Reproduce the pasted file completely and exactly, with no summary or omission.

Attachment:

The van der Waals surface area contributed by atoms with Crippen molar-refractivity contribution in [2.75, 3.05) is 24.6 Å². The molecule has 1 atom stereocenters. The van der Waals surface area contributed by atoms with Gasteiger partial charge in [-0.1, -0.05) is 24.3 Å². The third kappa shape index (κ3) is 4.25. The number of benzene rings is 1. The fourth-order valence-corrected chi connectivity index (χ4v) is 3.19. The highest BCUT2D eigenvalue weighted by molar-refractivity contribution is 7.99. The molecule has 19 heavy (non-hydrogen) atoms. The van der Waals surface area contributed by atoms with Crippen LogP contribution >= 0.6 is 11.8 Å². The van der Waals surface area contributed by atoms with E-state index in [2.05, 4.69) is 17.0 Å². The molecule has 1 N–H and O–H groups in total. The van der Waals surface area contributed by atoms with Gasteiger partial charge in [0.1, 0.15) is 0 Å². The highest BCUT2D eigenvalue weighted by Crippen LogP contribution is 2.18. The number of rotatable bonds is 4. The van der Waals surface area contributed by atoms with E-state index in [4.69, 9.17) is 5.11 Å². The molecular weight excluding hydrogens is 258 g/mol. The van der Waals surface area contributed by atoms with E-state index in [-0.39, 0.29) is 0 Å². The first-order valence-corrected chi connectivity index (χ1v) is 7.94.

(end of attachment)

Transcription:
The van der Waals surface area contributed by atoms with Crippen molar-refractivity contribution in [2.75, 3.05) is 24.6 Å². The molecule has 1 atom stereocenters. The van der Waals surface area contributed by atoms with Gasteiger partial charge in [-0.1, -0.05) is 24.3 Å². The third kappa shape index (κ3) is 4.25. The number of benzene rings is 1. The fourth-order valence-corrected chi connectivity index (χ4v) is 3.19. The highest BCUT2D eigenvalue weighted by molar-refractivity contribution is 7.99. The molecule has 19 heavy (non-hydrogen) atoms. The van der Waals surface area contributed by atoms with Crippen LogP contribution >= 0.6 is 11.8 Å². The van der Waals surface area contributed by atoms with E-state index in [2.05, 4.69) is 17.0 Å². The molecule has 1 N–H and O–H groups in total. The van der Waals surface area contributed by atoms with Gasteiger partial charge in [0.1, 0.15) is 0 Å². The highest BCUT2D eigenvalue weighted by Crippen LogP contribution is 2.18. The number of rotatable bonds is 4. The van der Waals surface area contributed by atoms with E-state index in [4.69, 9.17) is 5.11 Å². The molecular weight excluding hydrogens is 258 g/mol. The van der Waals surface area contributed by atoms with E-state index in [-0.39, 0.29) is 0 Å². The first-order valence-corrected chi connectivity index (χ1v) is 7.94.